Regulation  

IA chief warns of ‘massive disruption’ from Brexit

IA chief warns of ‘massive disruption’ from Brexit

The Investment Association (IA) has said there could be “massive disruption” among asset management firms should the UK vote to leave the European Union.

Speaking before a Treasury Select Committee hearing, IA interim chief executive Guy Sears said a departure “would give rise to significant changes and disruptions” for fund groups.

Mr Sears was responding to questions from MPs over the stance the investment industry was taking on the UK’s forthcoming referendum on EU membership, and the potential impact of a ‘Brexit’.

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Taking as a model the existing relationship between the EU and “third party” countries such as Switzerland, Mr Sears said there was a potential for “massive disruption”.

Firms wanting to offer services to European clients would need to show “equivalence” between UK and European regulations in the event of a Brexit, he said.

He added that UK-based Ucits funds would cease to be deemed as such should the UK leave the EU. Instead, they would be deemed alternative investment funds and subject to more onerous third-country distribution arrangements.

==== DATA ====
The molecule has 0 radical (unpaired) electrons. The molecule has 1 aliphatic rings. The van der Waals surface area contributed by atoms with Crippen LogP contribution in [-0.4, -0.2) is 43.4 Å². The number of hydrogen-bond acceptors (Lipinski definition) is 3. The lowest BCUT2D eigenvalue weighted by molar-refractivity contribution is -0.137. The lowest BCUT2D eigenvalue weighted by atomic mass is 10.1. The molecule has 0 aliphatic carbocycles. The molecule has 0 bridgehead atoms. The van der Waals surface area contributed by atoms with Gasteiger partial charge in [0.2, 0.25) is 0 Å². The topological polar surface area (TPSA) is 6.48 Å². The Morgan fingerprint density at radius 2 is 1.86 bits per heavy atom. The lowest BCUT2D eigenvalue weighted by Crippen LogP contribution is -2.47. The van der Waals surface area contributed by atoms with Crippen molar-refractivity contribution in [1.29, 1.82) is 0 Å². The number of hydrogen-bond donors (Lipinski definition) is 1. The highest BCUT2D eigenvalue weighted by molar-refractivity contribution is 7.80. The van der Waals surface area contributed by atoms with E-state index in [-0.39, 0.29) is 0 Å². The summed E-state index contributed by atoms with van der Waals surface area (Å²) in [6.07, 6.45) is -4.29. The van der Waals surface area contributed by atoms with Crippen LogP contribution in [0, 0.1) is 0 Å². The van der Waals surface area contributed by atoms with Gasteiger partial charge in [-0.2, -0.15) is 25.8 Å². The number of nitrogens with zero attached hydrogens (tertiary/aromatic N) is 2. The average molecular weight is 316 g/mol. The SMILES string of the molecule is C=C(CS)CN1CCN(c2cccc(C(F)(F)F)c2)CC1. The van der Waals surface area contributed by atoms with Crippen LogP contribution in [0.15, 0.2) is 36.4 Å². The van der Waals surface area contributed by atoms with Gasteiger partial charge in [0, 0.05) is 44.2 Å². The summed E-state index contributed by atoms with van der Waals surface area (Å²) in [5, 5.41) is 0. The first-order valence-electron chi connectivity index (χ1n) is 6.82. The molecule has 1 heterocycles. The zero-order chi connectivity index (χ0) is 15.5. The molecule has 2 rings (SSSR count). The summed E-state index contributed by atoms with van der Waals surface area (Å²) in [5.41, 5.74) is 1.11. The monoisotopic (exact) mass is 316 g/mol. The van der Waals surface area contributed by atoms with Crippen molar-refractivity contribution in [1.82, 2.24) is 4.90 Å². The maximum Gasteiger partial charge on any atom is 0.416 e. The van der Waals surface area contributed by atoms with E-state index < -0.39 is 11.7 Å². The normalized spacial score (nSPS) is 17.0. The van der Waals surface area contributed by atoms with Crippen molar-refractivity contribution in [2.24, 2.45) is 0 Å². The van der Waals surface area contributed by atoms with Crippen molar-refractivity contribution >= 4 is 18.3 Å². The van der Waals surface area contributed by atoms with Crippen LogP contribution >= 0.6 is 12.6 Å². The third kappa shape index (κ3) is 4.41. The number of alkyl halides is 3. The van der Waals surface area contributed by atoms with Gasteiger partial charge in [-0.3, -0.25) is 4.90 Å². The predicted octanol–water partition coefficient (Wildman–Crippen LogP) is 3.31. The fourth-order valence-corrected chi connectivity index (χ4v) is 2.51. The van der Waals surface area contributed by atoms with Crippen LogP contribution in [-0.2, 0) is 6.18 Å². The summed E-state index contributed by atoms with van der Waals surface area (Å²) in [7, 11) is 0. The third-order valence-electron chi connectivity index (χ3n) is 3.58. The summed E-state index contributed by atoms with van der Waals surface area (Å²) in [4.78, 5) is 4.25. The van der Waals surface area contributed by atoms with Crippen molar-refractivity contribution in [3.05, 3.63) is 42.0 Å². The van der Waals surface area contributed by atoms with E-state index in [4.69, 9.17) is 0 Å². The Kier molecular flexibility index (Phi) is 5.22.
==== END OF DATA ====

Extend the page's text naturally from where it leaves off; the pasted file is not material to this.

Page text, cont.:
The interim CEO was also questioned as to whether the UK industry, which manages around 37 per cent of EU assets under management, would be affected by no longer contributing to EU regulatory developments.

Mr Sears said: “Given regulation dictates your access to markets, being subjected to regulation you had no part of would be less than optimal.”

But Mr Sears frustrated committee chair and Conservative MP Andrew Tyrie over the IA’s stance on EU membership, saying the trade body would not take a position itself.

“We can only represent the things we look at, and we look at the technical and regulatory issues should we come out. Whether the businesses benefit or do not depends on what they do,” he said.

“It is unlikely as a trade association that we would make that assessment [on whether to stay in or leave].”

John Barrass, deputy chief of the Wealth Management Association (WMA), echoed these comments, saying the organisation had similarly not made such an assessment. But he added: “we are having a debate with member firms...but do not have a conclusion.”